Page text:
The Carina Nebula is one of the largest and brightest nebulae in the sky, located approximately 7,600 light-years away in the southern constellation Carina. Nebulae are stellar nurseries where stars form. The Carina Nebula is home to many massive stars, several times larger than the sun. (RNS/NASA, ESA, CSA and STScI)
Vatican astrophysicist Brother Guy Consolmagno released a statement Thursday praising the crisp images of the cosmos delivered by NASA's James Webb Space Telescope as "food for the human spirit," while highlighting the rich history of Catholic scientists who have studied the stars.
"We're really excited by the new images from the Webb telescope!" wrote Consolmagno, who is the director of the Vatican space observatory known as the Specola Vaticana, which has existed since the late 1500s.
"The images are gorgeous, as anyone can see for themselves. It's a tantalizing glimpse of what we'll be able to learn about the universe with this telescope in the future," he added.
This side-by-side comparison shows observations of the Southern Ring Nebula in near-infrared light, at left, and mid-infrared light, at right, from NASA's James Webb Space Telescope. (RNS/NASA, ESA, CSA and STScI)
The Webb telescope, the product of an international collaboration of scientists that cost over $10 billion, is the largest optical telescope in space, and astrophysicists are optimistic about the clarity it could provide on many unanswered questions about the universe.
"The science behind this telescope is our attempt to use our God-given intelligence to understand the logic of the universe," Consolmagno wrote, adding that "the universe wouldn't work if it weren't logical."
"But as these images show, the universe is not only logical, it is also beautiful. This is God's creation being revealed to us, and in it we can see both his astonishing power and his love of beauty," he said.
NASA's James Webb Space Telescope has produced the deepest and sharpest infrared image of the distant universe to date. Known as Webb's First Deep Field, this image of galaxy cluster SMACS 0723 is overflowing with detail. Thousands of galaxies — including the faintest objects ever observed in the infrared — have appeared in Webb's view for the first time. This slice of the vast universe covers a patch of sky approximately the size of a grain of sand held at arm's length by someone on the ground. (RNS/NASA, ESA, CSA and STScI)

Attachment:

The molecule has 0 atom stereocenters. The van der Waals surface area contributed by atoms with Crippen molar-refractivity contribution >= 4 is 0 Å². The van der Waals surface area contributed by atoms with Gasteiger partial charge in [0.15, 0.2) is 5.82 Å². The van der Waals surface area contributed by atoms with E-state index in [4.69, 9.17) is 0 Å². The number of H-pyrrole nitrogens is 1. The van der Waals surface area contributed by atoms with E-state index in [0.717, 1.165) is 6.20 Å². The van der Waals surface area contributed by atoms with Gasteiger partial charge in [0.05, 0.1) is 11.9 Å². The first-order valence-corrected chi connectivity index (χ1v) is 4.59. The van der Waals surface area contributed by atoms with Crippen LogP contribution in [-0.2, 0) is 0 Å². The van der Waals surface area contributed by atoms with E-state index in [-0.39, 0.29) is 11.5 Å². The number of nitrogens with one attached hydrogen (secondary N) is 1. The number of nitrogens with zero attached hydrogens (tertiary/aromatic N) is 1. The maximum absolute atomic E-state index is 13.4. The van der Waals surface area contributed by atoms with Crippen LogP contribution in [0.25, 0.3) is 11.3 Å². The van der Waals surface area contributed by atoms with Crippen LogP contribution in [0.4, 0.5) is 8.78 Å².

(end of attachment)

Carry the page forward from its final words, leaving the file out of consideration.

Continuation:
The Vatican astronomer also shared his excitement at the fact that many of the people who worked on the Webb telescope are his friends and colleagues. "I know how long and how hard they and their colleagues have worked to make this incredible machine work," he wrote. "It is a tribute to the power of the human spirit, what we can do when we work together."
The Vatican Observatory collaborates with many international schools and organizations to further the understanding and study of space. Every year, the Vatican Observatory Summer Schools offer an intensive four-day course where students can learn from top scientists in the field. Faculty at the Vatican's space summer school include George and Marcia Reike, who were behind the creation of the infrared cameras of the Webb telescope, and Didier Queloz, who won the Nobel Prize in physics in 2019.
Among its former students is Heino Falcke, who was a member of the team that rendered the first image of the black hole in the center of the Milky Way in May.
In June 2023, the Vatican Observatory Summer Schools will resume after a hiatus brought on by the pandemic. The theme will be "Learning the Universe: Data Science Tools for Astronomical Surveys," which offers methods for analyzing big data as telescopes and detectors grow increasingly sophisticated.
Consolmagno said he "was especially delighted to see Webb's first spectrum of water vapor in the atmosphere of an exo-planet," referring to planets that might be hospitable to life. He recalled that the first spectral measurements of space, which help to better understand the atmosphere of a planet, were made by a Jesuit priest, the Rev. Angelo Secchi, in a church in Rome about 150 years ago.
The relationship between the Catholic faith and science has seen many ups and downs throughout history. While the Vatican trial of the astronomer Galileo Galilei in the 1600s for his belief that the Earth revolved around the sun certainly marked a moment of tension and hostility, on other occasions Catholicism inspired great scientific leaps, such as the Rev. Georges Lemaître's first theorizing of the Big Bang and Pope Gregory XIII's institution of the calendar still used today in the West.
"I can only imagine how delighted he would be to see the science he pioneered applied to planets unknown to him orbiting distant stars," Consolmagno wrote.
The Vatican astronomer also cited a passage of the Bible, Psalm 8, recounting the marvel of the cosmos, which was also tweeted out by Jesuit priest the Rev. James Martin shortly after the images of the Webb telescope were revealed.
"I am amazed and grateful that God has given us humans, His creation, the ability to see and understand what He has done," wrote Consolmagno.
Stephan's Quintet, a visual grouping of five galaxies, is best known for being prominently featured in the holiday classic film "It’s a Wonderful Life." Today, NASA's James Webb Space Telescope reveals Stephan's Quintet in a new light. This enormous mosaic is Webb's largest image to date, covering about one-fifth of the moon's diameter. It contains over 150 million pixels and is constructed from almost 1,000 separate image files. The information from Webb provides new insights into how galactic interactions may have driven galaxy evolution in the early universe. (RNS/NASA, ESA, CSA and STScI)